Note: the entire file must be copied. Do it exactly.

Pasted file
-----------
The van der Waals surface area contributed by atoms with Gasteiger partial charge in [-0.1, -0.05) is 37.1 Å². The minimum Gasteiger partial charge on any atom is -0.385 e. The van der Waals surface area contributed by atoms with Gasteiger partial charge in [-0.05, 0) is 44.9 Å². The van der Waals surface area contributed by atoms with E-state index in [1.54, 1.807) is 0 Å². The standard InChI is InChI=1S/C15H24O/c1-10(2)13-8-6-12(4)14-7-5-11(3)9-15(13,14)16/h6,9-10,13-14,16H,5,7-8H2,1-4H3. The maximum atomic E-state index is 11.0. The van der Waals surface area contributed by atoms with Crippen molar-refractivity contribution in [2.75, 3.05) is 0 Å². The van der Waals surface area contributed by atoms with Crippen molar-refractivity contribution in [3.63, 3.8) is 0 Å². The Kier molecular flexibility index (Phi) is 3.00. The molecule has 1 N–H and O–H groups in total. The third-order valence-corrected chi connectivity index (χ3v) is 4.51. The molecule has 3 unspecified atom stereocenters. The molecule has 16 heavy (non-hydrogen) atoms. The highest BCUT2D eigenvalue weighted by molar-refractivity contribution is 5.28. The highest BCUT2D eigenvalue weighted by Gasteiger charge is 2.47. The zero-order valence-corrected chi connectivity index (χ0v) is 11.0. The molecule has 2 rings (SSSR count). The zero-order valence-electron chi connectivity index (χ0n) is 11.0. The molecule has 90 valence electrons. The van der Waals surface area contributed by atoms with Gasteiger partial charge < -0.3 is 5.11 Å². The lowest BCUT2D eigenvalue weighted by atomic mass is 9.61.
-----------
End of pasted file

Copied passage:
The van der Waals surface area contributed by atoms with Gasteiger partial charge in [-0.1, -0.05) is 37.1 Å². The minimum Gasteiger partial charge on any atom is -0.385 e. The van der Waals surface area contributed by atoms with Gasteiger partial charge in [-0.05, 0) is 44.9 Å². The van der Waals surface area contributed by atoms with E-state index in [1.54, 1.807) is 0 Å². The standard InChI is InChI=1S/C15H24O/c1-10(2)13-8-6-12(4)14-7-5-11(3)9-15(13,14)16/h6,9-10,13-14,16H,5,7-8H2,1-4H3. The maximum atomic E-state index is 11.0. The van der Waals surface area contributed by atoms with Crippen molar-refractivity contribution in [2.75, 3.05) is 0 Å². The van der Waals surface area contributed by atoms with Crippen molar-refractivity contribution in [3.63, 3.8) is 0 Å². The Kier molecular flexibility index (Phi) is 3.00. The molecule has 1 N–H and O–H groups in total. The third-order valence-corrected chi connectivity index (χ3v) is 4.51. The molecule has 3 unspecified atom stereocenters. The molecule has 16 heavy (non-hydrogen) atoms. The highest BCUT2D eigenvalue weighted by molar-refractivity contribution is 5.28. The highest BCUT2D eigenvalue weighted by Gasteiger charge is 2.47. The zero-order valence-corrected chi connectivity index (χ0v) is 11.0. The molecule has 2 rings (SSSR count). The zero-order valence-electron chi connectivity index (χ0n) is 11.0. The molecule has 90 valence electrons. The van der Waals surface area contributed by atoms with Gasteiger partial charge < -0.3 is 5.11 Å². The lowest BCUT2D eigenvalue weighted by atomic mass is 9.61.